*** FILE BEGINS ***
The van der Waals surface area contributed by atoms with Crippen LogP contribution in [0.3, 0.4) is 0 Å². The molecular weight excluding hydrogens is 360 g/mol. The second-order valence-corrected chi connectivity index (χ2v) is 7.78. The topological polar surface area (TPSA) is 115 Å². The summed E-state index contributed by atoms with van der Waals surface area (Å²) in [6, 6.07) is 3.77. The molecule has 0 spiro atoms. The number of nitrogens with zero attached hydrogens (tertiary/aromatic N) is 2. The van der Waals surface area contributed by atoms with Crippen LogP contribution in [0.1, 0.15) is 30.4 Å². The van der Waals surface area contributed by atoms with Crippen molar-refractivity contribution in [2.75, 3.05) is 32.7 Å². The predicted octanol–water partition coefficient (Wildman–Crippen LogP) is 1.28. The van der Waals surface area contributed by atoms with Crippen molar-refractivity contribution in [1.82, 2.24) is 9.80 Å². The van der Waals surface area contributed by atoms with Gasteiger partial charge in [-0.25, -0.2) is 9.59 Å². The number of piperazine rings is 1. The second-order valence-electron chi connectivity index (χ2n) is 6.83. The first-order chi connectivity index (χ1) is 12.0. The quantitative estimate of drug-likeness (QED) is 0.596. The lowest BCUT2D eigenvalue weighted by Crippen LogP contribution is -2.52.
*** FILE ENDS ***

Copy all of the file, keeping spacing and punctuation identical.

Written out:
The van der Waals surface area contributed by atoms with Crippen LogP contribution in [0.3, 0.4) is 0 Å². The molecular weight excluding hydrogens is 360 g/mol. The second-order valence-corrected chi connectivity index (χ2v) is 7.78. The topological polar surface area (TPSA) is 115 Å². The summed E-state index contributed by atoms with van der Waals surface area (Å²) in [6, 6.07) is 3.77. The molecule has 0 spiro atoms. The number of nitrogens with zero attached hydrogens (tertiary/aromatic N) is 2. The van der Waals surface area contributed by atoms with Crippen LogP contribution in [0.1, 0.15) is 30.4 Å². The van der Waals surface area contributed by atoms with Crippen molar-refractivity contribution in [2.75, 3.05) is 32.7 Å². The predicted octanol–water partition coefficient (Wildman–Crippen LogP) is 1.28. The van der Waals surface area contributed by atoms with Crippen molar-refractivity contribution in [1.82, 2.24) is 9.80 Å². The van der Waals surface area contributed by atoms with Gasteiger partial charge in [-0.25, -0.2) is 9.59 Å². The number of piperazine rings is 1. The second-order valence-electron chi connectivity index (χ2n) is 6.83. The first-order chi connectivity index (χ1) is 12.0. The quantitative estimate of drug-likeness (QED) is 0.596. The lowest BCUT2D eigenvalue weighted by Crippen LogP contribution is -2.52.